A flagship sedan represents the best you can get from a given automaker. It should encapsulate the latest design ideas, power train components, and cabin electronics, leading the way for other models of the brand. At the 2009 Detroit auto show, two such sedans, the Ford Taurus and the Buick LaCrosse, saw significant updates.
Ford shoots the moon with the 2010 Taurus, bringing in technologies that you would expect in the more upscale Lincoln brand. Ford is trying to recapture the magic of the original Taurus, a best seller for the company, and this 2010 model may have what it takes.
Ford changed its signature three-bar grille for the Taurus, a move we like. The new car's belt-line runs straight along the body, creating a bulging hood and distinct fenders. The headlight casings are narrow slits, a look that goes along with the lowered roof.
A 3.5-liter DuraTec V-6 provides the power, not exactly the most advanced engine, although, according to Ford, its new direct injection EcoBoost engine will be available at a later date. Ford claims its new SR1 suspension configuration offers better balance in the corners than previous designs.
Although we aren't terribly impressed with the power train, it gets more interesting with the electronics. Ford packs the car with driver aids, such as a blind spot system using radar to detect other cars and adaptive cruise control. Adaptive cruise control uses forward facing radar to match speeds with traffic, and includes precollision automatic braking.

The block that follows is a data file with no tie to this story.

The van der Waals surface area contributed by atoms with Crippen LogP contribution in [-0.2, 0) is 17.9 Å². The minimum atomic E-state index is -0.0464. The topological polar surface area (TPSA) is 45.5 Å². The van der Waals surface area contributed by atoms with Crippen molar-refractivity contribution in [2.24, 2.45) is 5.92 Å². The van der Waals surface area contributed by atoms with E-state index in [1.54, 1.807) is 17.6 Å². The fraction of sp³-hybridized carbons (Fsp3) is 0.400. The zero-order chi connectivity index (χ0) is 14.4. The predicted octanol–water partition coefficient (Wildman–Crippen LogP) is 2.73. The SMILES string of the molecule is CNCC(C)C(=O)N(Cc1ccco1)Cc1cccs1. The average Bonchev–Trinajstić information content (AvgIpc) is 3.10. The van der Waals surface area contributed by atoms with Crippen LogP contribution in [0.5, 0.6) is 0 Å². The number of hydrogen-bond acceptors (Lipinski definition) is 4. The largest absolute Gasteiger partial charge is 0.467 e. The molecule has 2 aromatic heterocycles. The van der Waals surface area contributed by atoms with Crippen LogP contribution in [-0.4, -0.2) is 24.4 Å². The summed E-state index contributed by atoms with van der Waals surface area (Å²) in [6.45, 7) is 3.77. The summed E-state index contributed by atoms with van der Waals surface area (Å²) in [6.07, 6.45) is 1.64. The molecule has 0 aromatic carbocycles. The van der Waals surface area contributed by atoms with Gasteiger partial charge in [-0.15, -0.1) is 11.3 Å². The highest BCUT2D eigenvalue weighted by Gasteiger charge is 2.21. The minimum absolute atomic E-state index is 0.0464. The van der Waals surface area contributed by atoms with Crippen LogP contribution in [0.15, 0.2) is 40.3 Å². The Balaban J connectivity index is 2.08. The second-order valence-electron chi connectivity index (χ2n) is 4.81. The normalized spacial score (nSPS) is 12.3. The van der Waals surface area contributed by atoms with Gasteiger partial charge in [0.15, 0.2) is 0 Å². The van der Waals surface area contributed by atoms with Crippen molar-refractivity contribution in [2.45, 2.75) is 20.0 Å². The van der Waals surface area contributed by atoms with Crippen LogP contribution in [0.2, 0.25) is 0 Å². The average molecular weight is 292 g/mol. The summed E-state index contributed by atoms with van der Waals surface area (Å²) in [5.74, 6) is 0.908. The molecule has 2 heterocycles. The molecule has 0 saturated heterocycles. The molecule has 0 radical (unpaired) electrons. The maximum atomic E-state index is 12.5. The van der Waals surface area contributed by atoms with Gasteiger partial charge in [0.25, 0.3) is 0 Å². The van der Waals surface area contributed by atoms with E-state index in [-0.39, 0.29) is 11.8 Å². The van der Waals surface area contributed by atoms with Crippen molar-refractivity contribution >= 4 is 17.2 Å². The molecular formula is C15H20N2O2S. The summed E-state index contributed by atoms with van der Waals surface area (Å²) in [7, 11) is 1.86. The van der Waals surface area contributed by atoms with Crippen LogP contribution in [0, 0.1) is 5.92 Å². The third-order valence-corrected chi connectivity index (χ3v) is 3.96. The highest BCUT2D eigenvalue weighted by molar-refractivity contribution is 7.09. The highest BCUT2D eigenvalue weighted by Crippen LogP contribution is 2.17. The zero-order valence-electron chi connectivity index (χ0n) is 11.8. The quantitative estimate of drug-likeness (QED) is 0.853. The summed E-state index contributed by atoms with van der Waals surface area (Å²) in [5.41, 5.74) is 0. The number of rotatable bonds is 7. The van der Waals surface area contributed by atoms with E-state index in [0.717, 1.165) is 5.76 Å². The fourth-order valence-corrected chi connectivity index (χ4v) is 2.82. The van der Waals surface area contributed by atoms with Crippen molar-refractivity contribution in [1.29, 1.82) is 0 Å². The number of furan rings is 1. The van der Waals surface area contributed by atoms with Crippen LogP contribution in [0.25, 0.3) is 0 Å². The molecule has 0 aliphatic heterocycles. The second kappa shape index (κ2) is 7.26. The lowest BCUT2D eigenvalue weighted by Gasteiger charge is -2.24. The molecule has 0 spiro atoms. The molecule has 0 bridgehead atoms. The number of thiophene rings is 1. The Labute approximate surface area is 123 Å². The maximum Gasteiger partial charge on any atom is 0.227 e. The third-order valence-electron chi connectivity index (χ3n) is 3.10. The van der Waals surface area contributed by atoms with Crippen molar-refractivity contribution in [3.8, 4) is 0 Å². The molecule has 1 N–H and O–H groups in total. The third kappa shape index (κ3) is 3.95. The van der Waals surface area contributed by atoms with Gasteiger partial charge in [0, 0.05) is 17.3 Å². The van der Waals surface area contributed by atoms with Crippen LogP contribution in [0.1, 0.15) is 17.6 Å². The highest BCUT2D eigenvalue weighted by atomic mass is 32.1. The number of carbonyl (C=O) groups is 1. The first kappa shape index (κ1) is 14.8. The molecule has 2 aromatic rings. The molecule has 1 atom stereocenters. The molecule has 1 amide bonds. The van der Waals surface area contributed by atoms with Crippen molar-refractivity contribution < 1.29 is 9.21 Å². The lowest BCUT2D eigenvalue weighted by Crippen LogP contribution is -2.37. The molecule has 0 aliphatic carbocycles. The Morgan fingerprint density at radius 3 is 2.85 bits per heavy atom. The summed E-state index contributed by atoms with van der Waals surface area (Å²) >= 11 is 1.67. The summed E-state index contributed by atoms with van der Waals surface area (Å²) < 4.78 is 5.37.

Electronics abound in the cabin, with Sync for MP3 player and cell phone connectivity, Sirius Travel Link for traffic, weather, and fuel prices, and a Sony audio system and 10GB of onboard music storage. Our favorite feature is the multicontour seats, which massage the driver and front passenger.
The Ford Taurus may have the edge in cabin electronics, but the new LaCrosse carries advances in performance technologies. The 2010 LaCrosse is the realization of the Invicta concept first shown at last year's Beijing auto show.
The designer of the LaCrosse was influenced by Buicks of the 1950s, which led to the almost fastback style of the rear window. It does have Buick styling cues, such as the waterfall grille. The classic Buick port holes are up on the hood crease. Instead of a straight belt-line, the LaCrosse's curves up at the rear fenders.
LaCrosse uses GM's new generation of direct injection engines, getting a 3-liter V-6 in the CX and CXL trims, and a 3.6-liter in the CXL trim. These engines are mated to six-speed automatic transmissions that give the driver manual control. An active damping suspension is also available for better handling.
Like the Ford Taurus, the LaCrosse gets its share of driver aids. A head-up display on the windshield lets the driver monitor speed without looking down, a blind spot system warns of cars in the lanes to the sides. Adaptive headlights are also available.
The cabin looks a little more luxurious than that of the Taurus, but the electronics aren't quite as advanced. The LaCrosse does have navigation, Bluetooth, and an available rear seat entertainment system. The center instrument panel shows a hard drive as an audio source, indicating onboard music storage, and a USB port is also available.